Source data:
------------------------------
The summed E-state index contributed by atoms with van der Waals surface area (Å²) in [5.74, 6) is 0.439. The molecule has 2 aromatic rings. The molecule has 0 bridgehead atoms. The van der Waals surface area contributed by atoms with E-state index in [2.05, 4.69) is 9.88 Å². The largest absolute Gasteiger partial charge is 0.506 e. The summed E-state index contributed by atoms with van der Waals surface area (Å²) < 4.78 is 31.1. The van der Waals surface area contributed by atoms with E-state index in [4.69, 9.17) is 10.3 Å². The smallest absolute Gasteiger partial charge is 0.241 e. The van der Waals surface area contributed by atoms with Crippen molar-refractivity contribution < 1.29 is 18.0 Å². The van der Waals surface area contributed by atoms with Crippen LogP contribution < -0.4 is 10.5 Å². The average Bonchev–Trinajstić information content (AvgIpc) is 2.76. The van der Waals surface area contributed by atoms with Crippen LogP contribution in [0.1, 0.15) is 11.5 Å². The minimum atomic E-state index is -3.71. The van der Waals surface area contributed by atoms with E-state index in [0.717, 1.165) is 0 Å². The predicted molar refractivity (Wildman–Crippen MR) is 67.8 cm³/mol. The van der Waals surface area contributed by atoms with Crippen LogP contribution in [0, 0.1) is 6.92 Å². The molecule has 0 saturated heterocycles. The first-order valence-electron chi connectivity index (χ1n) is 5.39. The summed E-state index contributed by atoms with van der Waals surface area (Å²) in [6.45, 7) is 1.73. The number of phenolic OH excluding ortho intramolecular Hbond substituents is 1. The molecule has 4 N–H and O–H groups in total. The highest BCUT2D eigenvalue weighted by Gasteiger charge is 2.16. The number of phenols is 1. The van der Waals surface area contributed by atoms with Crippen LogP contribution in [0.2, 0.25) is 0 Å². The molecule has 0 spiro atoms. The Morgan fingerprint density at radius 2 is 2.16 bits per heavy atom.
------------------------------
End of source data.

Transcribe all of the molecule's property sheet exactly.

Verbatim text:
The summed E-state index contributed by atoms with van der Waals surface area (Å²) in [5.74, 6) is 0.439. The molecule has 2 aromatic rings. The molecule has 0 bridgehead atoms. The van der Waals surface area contributed by atoms with E-state index in [2.05, 4.69) is 9.88 Å². The largest absolute Gasteiger partial charge is 0.506 e. The summed E-state index contributed by atoms with van der Waals surface area (Å²) < 4.78 is 31.1. The van der Waals surface area contributed by atoms with E-state index in [4.69, 9.17) is 10.3 Å². The smallest absolute Gasteiger partial charge is 0.241 e. The van der Waals surface area contributed by atoms with Crippen molar-refractivity contribution < 1.29 is 18.0 Å². The van der Waals surface area contributed by atoms with Crippen LogP contribution < -0.4 is 10.5 Å². The average Bonchev–Trinajstić information content (AvgIpc) is 2.76. The van der Waals surface area contributed by atoms with Crippen LogP contribution in [0.1, 0.15) is 11.5 Å². The minimum atomic E-state index is -3.71. The van der Waals surface area contributed by atoms with E-state index in [0.717, 1.165) is 0 Å². The predicted molar refractivity (Wildman–Crippen MR) is 67.8 cm³/mol. The van der Waals surface area contributed by atoms with Crippen LogP contribution in [0, 0.1) is 6.92 Å². The molecule has 0 saturated heterocycles. The first-order valence-electron chi connectivity index (χ1n) is 5.39. The summed E-state index contributed by atoms with van der Waals surface area (Å²) in [6.45, 7) is 1.73. The number of phenolic OH excluding ortho intramolecular Hbond substituents is 1. The molecule has 4 N–H and O–H groups in total. The highest BCUT2D eigenvalue weighted by Gasteiger charge is 2.16. The number of phenols is 1. The van der Waals surface area contributed by atoms with Crippen LogP contribution in [0.2, 0.25) is 0 Å². The molecule has 0 spiro atoms. The Morgan fingerprint density at radius 2 is 2.16 bits per heavy atom.